On Sunday, because I my senses were heightened, I even noticed that all the artists highlighted were male, who painted illustration of Jesus on the Cross.  If it were only Michelangelo (he’s a genius) mentioned, I wouldn’t have thought anything of it.  But he (my pastor) put four or five paintings up on the screen all painted by men.  (I know, I know, that’s picky right!?)  Of course I don’t know enough about art history to know whether there were any female artists who have illustrated Christ on the Cross.  I suppose it would take an art historian to find them, because a quick google search by me of Michelangelo’s time was unproductive.  So I’m not suggesting that he (my pastor) should have been able to find them.  And even if women were painting, they would not be well-known or easy to find.    But search for more modern artists perhaps?  I’m just saying, we are half the church.  That one point is less important, but the entire thing just made me very SAD.  And tired.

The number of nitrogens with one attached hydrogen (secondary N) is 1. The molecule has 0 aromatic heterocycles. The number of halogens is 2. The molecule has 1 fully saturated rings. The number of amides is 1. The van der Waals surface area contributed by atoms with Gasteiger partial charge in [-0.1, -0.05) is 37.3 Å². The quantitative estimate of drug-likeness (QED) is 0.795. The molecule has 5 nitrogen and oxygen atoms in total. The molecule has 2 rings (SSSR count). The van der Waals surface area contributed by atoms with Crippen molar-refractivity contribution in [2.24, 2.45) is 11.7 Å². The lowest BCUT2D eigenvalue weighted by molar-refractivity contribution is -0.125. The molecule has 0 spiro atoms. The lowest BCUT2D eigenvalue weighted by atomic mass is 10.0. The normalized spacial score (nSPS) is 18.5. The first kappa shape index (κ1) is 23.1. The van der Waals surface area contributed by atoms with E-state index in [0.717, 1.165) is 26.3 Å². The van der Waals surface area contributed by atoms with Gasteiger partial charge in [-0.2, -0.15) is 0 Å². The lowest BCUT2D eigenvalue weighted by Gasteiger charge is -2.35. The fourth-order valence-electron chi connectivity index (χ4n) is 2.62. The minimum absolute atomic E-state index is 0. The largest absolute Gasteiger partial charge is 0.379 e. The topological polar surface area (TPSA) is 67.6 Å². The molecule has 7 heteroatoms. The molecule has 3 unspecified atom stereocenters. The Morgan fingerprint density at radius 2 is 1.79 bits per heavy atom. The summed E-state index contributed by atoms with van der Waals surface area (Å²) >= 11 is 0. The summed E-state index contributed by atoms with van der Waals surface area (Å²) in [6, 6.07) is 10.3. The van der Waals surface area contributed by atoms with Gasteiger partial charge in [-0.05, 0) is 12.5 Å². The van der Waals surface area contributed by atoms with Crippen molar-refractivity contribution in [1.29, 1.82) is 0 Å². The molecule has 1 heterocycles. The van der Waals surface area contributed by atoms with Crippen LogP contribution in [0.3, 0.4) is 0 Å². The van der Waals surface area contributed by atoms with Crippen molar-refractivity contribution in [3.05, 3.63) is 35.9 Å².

' The Dead Christ Mourned - the Three Maries'
Artist: Annibale Carracci Date: 1603

I am tired of not seeing or hearing from women. Tired of the male dominated culture on the platforms and in the Church at large.

Considering women are half the church I can’t even buy into the argument that there aren’t any to select from, because I’ve been told that very thing.  “The women haven’t risen up who have “the gift” of teaching.”)  I say, risen up? Not surprising to me in a church with few examples and where there are (still only) male Elders.  And where it is clear that this isn’t changing any — time — soon.   Besides, it is the rare person who is naturally comfortable with upfront or worship leadership.  Many people, male or female but especially female, won’t put themselves forward out of self-doubt, or humility or a combination.   I think it is even more likely that there are gifted, wise articulate women who may not be comfortable yet, but have natural instincts and can to be taught, mentored.  Who knows?. Will we ever know, if they are not given the opportunity?